People have been enjoying the food posts, and leaving really interesting comments, so I thought I'd add on a bit. Tomorrow may be the spice rack; I've been feeling crappy (I knew northern winters would suck) and these sorts of posts are easy and fun for me to do. Since everyone seems to agree, I'll just keep on keeping on. Commenters have given me ideas for five or six more posts in this vein, at least.
-Alwen pointed out that I have forgotten Paw-paws. They are a large, cold-hardy fruit native to N America. They kind of remind me of papayas in size, shape, and color (though the trees they grown on look very different), but they aren't tropical plants, and the fruits (technically berries) have more protein in them than is average for fruits.
-Maple syrup is another food native to N America, and invented (so to speak) by the native Americans. I really should have thought of this one, because it's made where I grew up. Ohio's about the southernmost reach of sugar maple territory, though, and it goes north from there up into Quebec. It's the sap of maple trees, boiled down into syrup, or boiled further until it's grains of wonderfully flavored sugar. Maple sap is 1% sugar, meaning to make maple sugar you have to boil off the other 99% of water. That can take a while.
-Which brings me to honey. Honey bees are native to the Old World. The native people in central and south America got honey from a stingless bee native to that area. So I don't think north America had honey until someone imported the proper bees, either from Europe or further south. I'm not finding much about honey in the Americas on the internet, but NONE of the sources mention any honey-producing bees native to north America.
-Quinoa is native to the Andes mountains in south America. Technically it is not a grain, but a seed. (It is a chenopod, not a grass.)
-I didn't mean to imply that cranberries are inedible. They just can't be eaten in huge amounts, without some kind of sweetener, or your head will turn inside out. They were an important source of vitamin C, but no one ever lived on them exclusively.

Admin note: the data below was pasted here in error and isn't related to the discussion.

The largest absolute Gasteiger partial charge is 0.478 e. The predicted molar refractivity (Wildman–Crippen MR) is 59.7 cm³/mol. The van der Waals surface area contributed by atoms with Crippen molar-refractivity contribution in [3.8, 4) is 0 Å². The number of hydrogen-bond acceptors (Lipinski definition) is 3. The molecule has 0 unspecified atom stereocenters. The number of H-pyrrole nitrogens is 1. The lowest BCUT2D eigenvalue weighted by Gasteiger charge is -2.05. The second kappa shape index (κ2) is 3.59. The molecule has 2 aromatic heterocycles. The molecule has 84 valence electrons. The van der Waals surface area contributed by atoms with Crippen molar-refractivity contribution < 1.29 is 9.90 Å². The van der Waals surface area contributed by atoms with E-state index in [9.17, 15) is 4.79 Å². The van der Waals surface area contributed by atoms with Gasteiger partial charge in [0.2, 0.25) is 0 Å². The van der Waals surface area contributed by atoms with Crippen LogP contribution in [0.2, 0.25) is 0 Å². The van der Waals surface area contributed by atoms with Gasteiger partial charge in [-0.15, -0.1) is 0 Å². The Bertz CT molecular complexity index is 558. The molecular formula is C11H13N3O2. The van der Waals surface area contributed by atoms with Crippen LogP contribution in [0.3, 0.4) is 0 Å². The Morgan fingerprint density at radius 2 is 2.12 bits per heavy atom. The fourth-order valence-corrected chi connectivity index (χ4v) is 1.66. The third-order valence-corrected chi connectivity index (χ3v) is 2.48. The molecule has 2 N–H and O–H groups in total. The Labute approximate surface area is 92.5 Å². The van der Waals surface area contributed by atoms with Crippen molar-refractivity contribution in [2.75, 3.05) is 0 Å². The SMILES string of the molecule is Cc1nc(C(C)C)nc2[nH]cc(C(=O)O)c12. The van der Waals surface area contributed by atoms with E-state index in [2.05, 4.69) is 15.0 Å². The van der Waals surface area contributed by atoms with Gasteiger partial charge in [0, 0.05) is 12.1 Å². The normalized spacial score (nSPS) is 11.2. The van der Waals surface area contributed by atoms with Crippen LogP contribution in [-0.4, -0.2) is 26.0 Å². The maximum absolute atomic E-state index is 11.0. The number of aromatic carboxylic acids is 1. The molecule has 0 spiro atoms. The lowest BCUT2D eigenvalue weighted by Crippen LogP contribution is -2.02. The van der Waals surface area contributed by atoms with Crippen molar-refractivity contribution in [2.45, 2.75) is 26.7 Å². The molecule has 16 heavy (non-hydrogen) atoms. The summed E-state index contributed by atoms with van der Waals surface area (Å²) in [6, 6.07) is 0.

-Rule of thumb: Yams are huge, hard, and kind of like potatoes in texture and color. Sweet potatoes are smaller, oranger, and squishier. Different cultivars vary, there will always be an exception, but that's the general gist of it.
-Avocados are native to S America. The Aztec called them "Testicle Trees". I fricking love botany.
I could probably save time and do a by-continent listing of foods, huh? This is my thing, the area of history/botany/agriculture I'm most interested in. I've done piles of research projects on this, to the point of cooking succotash and serving it in classrooms. What really needs discussed is the Polynesian civilization, because they were the only group in the history of the world to support major population densities without a grain/bean combination of some kind.
Yesterday I went into Pigsbird proper to visit with a friend of mine and go bead shopping. I took the Goober with me, and she really loved the bead store. All things considered, she was very good, but she had to touch EVERYTHING. There were some beads made to look like limes, and we had this conversation:
GOOB: I need this green lemon.
ME: No you don't.
GOOB: But I need it for my green lemon collection.
ME: You don't HAVE a green lemon collection.
GOOB: I do too! It's invisible!
Everyone in the store about hit the floor, laughing. She didn't get the green lemon, but I did get her a large butterfly bead to play with, since she was as good as a four year old in a bead store is going to get.
I got beads to spin with. Including some green lemons. Heh heh heh.